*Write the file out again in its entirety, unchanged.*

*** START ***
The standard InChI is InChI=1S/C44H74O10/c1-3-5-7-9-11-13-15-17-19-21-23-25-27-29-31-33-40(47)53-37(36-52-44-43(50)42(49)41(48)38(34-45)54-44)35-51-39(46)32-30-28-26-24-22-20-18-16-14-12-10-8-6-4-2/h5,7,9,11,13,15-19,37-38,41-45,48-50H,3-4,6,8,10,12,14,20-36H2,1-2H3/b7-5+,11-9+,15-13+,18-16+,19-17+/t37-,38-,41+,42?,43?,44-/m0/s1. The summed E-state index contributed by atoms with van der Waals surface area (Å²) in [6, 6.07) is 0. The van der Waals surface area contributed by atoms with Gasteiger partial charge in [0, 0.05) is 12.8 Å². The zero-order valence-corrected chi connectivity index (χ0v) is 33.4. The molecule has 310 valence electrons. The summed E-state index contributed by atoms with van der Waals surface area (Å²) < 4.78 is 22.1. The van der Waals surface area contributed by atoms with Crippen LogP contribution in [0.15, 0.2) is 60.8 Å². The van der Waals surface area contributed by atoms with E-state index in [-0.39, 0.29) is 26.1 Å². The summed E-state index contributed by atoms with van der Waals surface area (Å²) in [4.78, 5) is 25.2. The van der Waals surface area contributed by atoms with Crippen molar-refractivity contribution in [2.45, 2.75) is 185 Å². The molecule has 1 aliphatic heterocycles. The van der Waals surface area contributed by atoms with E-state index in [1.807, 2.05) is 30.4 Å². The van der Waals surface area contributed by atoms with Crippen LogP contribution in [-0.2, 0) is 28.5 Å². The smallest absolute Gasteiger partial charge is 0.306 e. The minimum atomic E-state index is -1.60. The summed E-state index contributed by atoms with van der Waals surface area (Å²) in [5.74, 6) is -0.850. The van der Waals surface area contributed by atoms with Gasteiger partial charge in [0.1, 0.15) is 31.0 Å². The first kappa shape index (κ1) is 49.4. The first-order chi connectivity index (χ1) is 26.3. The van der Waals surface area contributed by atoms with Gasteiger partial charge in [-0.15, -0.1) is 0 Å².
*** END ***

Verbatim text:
The standard InChI is InChI=1S/C44H74O10/c1-3-5-7-9-11-13-15-17-19-21-23-25-27-29-31-33-40(47)53-37(36-52-44-43(50)42(49)41(48)38(34-45)54-44)35-51-39(46)32-30-28-26-24-22-20-18-16-14-12-10-8-6-4-2/h5,7,9,11,13,15-19,37-38,41-45,48-50H,3-4,6,8,10,12,14,20-36H2,1-2H3/b7-5+,11-9+,15-13+,18-16+,19-17+/t37-,38-,41+,42?,43?,44-/m0/s1. The summed E-state index contributed by atoms with van der Waals surface area (Å²) in [6, 6.07) is 0. The van der Waals surface area contributed by atoms with Gasteiger partial charge in [0, 0.05) is 12.8 Å². The zero-order valence-corrected chi connectivity index (χ0v) is 33.4. The molecule has 310 valence electrons. The summed E-state index contributed by atoms with van der Waals surface area (Å²) < 4.78 is 22.1. The van der Waals surface area contributed by atoms with Crippen LogP contribution in [0.15, 0.2) is 60.8 Å². The van der Waals surface area contributed by atoms with E-state index in [-0.39, 0.29) is 26.1 Å². The summed E-state index contributed by atoms with van der Waals surface area (Å²) in [4.78, 5) is 25.2. The van der Waals surface area contributed by atoms with Crippen molar-refractivity contribution in [2.45, 2.75) is 185 Å². The molecule has 1 aliphatic heterocycles. The van der Waals surface area contributed by atoms with E-state index in [1.807, 2.05) is 30.4 Å². The van der Waals surface area contributed by atoms with Crippen LogP contribution in [-0.2, 0) is 28.5 Å². The smallest absolute Gasteiger partial charge is 0.306 e. The minimum atomic E-state index is -1.60. The summed E-state index contributed by atoms with van der Waals surface area (Å²) in [5.74, 6) is -0.850. The van der Waals surface area contributed by atoms with Gasteiger partial charge in [0.1, 0.15) is 31.0 Å². The first kappa shape index (κ1) is 49.4. The first-order chi connectivity index (χ1) is 26.3. The van der Waals surface area contributed by atoms with Gasteiger partial charge in [-0.15, -0.1) is 0 Å².